Friday, February 13, 2009
Inspiration, motivation, procrastination
I was looking through the blog Artfulife this week and happily clicked through her link to Joe Sorren's web site. I really enjoyed seeing his latest paintings. They are so refined and quiet. I love the progression from his older work. I haven't looked at his paintings in a long time, but I was happily reminded of a conversation I haven't thought about in a long time.
Some time in the mid-90s I was given one of the best art school assignments ever. You had to give a presentation on one of your favorite illustrators. This may sound bland enough—a glorified book report—except that you had to contact the illustrator directly. This was way before the widespread use of email, so this meant calling the person up on the phone. I was painfully shy then, so I was horrified. But I loved Joe Sorren's paintings and knew that he was the one I had to call. I did. I called him up in Flagstaff, Arizona and he was the nicest, most encouraging fellow ever. I'm sure I asked all kinds of mundane things, but he heard me out and asked me thoughtful questions in return. He sent me samples by FedEx to include in my report and asked me to send him a few samples of my work. I have to smile when I think about it—I can't imagine what I sent.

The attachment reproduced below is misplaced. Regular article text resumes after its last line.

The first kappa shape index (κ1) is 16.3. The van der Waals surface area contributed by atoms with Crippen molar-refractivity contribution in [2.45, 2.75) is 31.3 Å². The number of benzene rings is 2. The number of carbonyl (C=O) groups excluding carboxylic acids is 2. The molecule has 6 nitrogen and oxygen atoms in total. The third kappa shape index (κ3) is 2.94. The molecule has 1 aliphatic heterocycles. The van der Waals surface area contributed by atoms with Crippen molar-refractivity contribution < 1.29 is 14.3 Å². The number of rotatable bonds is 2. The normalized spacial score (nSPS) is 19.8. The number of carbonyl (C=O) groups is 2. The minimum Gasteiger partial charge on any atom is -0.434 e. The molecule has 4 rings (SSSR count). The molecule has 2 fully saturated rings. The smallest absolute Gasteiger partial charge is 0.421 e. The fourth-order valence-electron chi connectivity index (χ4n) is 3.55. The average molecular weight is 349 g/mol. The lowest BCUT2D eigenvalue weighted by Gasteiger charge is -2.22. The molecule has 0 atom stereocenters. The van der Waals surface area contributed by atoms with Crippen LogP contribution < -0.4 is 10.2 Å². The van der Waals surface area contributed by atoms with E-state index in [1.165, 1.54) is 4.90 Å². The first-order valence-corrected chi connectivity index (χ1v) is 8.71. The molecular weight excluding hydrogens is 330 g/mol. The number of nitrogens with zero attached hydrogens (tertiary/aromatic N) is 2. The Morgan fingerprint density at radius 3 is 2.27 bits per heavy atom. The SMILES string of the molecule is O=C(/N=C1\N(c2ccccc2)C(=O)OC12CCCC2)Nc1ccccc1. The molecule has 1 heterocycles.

The one question I remember asking him was: Do you think you have to live in NYC to make it as an illustrator? Now here I was calling a successful guy working out of a little hippy town in AZ—why would I ask that? Of course, he said no and gave me some very good reasons. I moved to NYC anyway and went to art school. I am now 3 1/2 years gone from there and am just now finding a place where I am able to make some art here and there — certainly not making a living from it, but still finding the time and inspiration to do it. I think there are a lot of factors involved that I may write about in this space (hence the part one subtitle above), but for now, I just wanted to reflect on a fond memory of a conversation with Joe Sorren and ponder what I might ask him nowadays.
The painting above was from one of the samples he sent — I found it in my "inspiration book" from that period. It is so much fun to look through it again after so long.